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I know files are kept as chunks of blocks on disk or SD card. (SD card, being a block device, writes or reads in 512 Byte block. And file system itself manages with bigger size composed of those blocks like 4KByte maybe? I remember it is what is called allocation size and I know we can set this value when formatting the disk.)

When we edit a file, whether it's a plain text file or powerpoint file, and then save it, what happens in the file system?

My guess is the file system in the OS just allocates new blocks for the blocks from the point where the file had been changed and stores the parts after the changed location to the newly allocated blocks. Or if the application is written more smart, it will detect the changes and tries to minimize new block allocation (I mean accommodate the changes in as less number of blocks as possible and link them to the existing file blocks, like replacing blocks in the middle of a linked list). Of course this will have to waste some space in the newly assigned blocks but will keep the blocks in the later parts after the modification intact.

I would be glad if anyone can answer to my question or tell me my guess is correct or not.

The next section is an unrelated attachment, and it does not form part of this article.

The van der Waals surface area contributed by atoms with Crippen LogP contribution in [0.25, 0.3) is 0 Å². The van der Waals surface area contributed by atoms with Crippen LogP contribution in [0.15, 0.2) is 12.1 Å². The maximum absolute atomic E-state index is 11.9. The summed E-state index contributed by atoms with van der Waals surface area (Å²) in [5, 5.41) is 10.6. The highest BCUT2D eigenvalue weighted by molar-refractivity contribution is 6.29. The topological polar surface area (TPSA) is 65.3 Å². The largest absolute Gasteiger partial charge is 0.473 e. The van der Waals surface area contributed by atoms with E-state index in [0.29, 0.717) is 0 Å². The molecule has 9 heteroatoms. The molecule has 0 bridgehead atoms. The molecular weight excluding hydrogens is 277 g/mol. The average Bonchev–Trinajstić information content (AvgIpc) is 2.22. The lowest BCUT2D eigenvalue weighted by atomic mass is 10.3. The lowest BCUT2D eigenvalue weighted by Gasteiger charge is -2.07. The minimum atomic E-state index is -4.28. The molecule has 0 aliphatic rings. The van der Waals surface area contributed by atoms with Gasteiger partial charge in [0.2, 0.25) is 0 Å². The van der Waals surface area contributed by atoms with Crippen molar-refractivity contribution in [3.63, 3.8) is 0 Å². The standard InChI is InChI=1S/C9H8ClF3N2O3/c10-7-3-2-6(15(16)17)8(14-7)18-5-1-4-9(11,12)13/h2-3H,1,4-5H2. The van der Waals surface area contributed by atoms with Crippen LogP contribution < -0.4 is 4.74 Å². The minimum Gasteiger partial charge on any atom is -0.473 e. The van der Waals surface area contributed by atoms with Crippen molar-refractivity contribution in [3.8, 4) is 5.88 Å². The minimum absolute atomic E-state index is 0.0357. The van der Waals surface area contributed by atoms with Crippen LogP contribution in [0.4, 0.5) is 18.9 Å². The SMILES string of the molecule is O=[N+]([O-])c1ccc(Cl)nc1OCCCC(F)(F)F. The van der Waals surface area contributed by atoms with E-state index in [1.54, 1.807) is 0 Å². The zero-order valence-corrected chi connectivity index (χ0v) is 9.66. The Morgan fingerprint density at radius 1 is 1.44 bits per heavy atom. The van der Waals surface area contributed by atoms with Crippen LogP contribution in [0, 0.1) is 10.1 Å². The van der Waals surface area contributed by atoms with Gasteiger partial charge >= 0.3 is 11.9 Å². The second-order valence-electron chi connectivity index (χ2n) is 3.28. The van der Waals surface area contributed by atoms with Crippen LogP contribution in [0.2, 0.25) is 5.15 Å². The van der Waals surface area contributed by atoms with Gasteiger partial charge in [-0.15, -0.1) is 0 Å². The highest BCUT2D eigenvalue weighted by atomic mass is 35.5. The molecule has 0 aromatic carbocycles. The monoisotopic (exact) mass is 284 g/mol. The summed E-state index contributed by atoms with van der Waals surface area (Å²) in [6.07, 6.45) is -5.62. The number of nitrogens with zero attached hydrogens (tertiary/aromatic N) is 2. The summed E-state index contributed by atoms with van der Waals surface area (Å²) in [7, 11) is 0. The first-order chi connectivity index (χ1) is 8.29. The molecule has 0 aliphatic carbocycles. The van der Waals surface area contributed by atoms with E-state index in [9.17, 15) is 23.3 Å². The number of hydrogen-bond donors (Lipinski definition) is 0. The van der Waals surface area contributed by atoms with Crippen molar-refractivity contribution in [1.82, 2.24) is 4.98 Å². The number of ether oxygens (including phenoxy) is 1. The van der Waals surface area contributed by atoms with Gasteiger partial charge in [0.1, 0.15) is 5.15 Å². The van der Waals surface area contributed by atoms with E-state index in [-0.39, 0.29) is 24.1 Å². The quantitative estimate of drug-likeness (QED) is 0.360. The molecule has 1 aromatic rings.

ADD : from the comments, I figure it depends on OS and applications. and if I were a programmer who wrote the application(like power point or Word or any software) I would have overwrite to the allocation on the disk if it fits the change. I would appreciate it if someone just elaborate on this with some known examples.

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    "SD card, being a block device, writes or reads in 512 Byte block." ... not necessarily. The sector size could be larger, 1024 bytes, for example. – muru Mar 29 '18 at 1:56
  • It depends on which filesystem do you use. – Ipor Sircer Mar 29 '18 at 8:07
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    Which editor? Binary editors generally write in place, text editors almost always write out the full contents to a new temp file and then rename it. – Mark Plotnick Mar 29 '18 at 16:03

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